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Cereb Cortex. 2018 Apr 1;28(4):1272-1281. doi: 10.1093/cercor/bhx040.

Inter-Regional Variations in Gene Expression and Age-Related Cortical Thinning in the Adolescent Brain.

Author information

1
Department of Psychology, University of Toronto, Toronto M5S 3G3, Canada.
2
Rotman Research Institute, Baycrest, Toronto M6A 2E1, Canada.
3
Campbell Family Mental Health Research Institute, Centre for Addiction and Mental Health, Toronto M5T 1R8, Canada.
4
Department of Psychiatry, University of Toronto, Toronto M5T 1R8, Canada.
5
Montreal Neurological Institute, McGill University, Montréal H3A 2B4, Canada.
6
ECOBES, Cégep de Jonquière, Jonquière G7X 7W2, Canada.
7
University of Quebec in Chicoutimi, Chicoutimi G7H 2B1, Canada.
8
Department of Radiology and Hotchkiss Brain Institute, University of Calgary, Calgary T2N 4N1, Canada.
9
The Hospital for Sick Children, University of Toronto, Toronto M5G 1X8, Canada.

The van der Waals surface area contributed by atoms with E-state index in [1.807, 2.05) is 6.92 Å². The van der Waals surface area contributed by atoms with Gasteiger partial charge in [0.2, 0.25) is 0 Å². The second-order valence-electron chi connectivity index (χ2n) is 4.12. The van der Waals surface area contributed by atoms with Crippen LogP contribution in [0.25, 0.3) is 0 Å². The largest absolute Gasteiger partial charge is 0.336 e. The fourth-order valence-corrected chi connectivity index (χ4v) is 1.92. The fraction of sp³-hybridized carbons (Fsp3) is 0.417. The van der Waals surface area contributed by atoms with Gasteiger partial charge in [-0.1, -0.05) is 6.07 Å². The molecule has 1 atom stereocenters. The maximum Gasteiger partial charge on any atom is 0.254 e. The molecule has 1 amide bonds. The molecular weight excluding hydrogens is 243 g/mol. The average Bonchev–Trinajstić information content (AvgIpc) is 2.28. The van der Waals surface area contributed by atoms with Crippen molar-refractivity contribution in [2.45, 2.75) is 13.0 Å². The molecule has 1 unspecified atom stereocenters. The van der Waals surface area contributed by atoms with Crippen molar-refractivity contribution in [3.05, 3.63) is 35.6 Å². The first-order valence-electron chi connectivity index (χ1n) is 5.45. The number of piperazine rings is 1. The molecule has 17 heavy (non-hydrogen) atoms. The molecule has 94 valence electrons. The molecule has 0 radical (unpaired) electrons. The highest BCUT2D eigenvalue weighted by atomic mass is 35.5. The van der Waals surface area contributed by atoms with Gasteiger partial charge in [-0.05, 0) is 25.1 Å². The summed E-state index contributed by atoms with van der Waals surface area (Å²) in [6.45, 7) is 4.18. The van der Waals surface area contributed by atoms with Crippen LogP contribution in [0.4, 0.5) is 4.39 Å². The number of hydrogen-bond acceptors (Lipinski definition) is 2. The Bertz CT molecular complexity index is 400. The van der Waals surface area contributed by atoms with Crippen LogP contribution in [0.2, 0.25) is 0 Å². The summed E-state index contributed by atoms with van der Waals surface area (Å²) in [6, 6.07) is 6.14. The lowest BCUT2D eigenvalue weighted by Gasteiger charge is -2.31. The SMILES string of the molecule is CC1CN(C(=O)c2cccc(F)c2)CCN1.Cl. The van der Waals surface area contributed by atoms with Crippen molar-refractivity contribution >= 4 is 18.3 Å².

10
Child Mind Institute, New York, NY 10022, USA.

Abstract

Age-related decreases in cortical thickness observed during adolescence may be related to fluctuations in sex and stress hormones. We examine this possibility by relating inter-regional variations in age-related cortical thinning (data from the Saguenay Youth Study) to inter-regional variations in expression levels of relevant genes (data from the Allen Human Brain Atlas); we focus on genes coding for glucocorticoid receptor (NR3C1), androgen receptor (AR), progesterone receptor (PGR), and estrogen receptors (ESR1 and ESR2). Across 34 cortical regions (Desikan-Killiany parcellation), age-related cortical thinning varied as a function of mRNA expression levels of NR3C1 in males (R2 = 0.46) and females (R2 = 0.30) and AR in males only (R2 = 0.25). Cortical thinning did not vary as a function of expression levels of PGR, ESR1, or ESR2 in either sex; this might be due to the observed low consistency of expression profiles of these 3 genes across donors. Inter-regional levels of the NR3C1 and AR expression interacted with each other vis-à-vis cortical thinning: age-related cortical thinning varied as a function of NR3C1 mRNA expression in brain regions with low (males: R2 = 0.64; females: R2 = 0.58) but not high (males: R2 = 0.0045; females: R2 = 0.15) levels of AR mRNA expression. These results suggest that glucocorticoid and androgen receptors contribute to cortical maturation during adolescence.

PMID:
28334178
PMCID:
PMC6093352
DOI:
10.1093/cercor/bhx040
[Indexed for MEDLINE]
Free PMC Article

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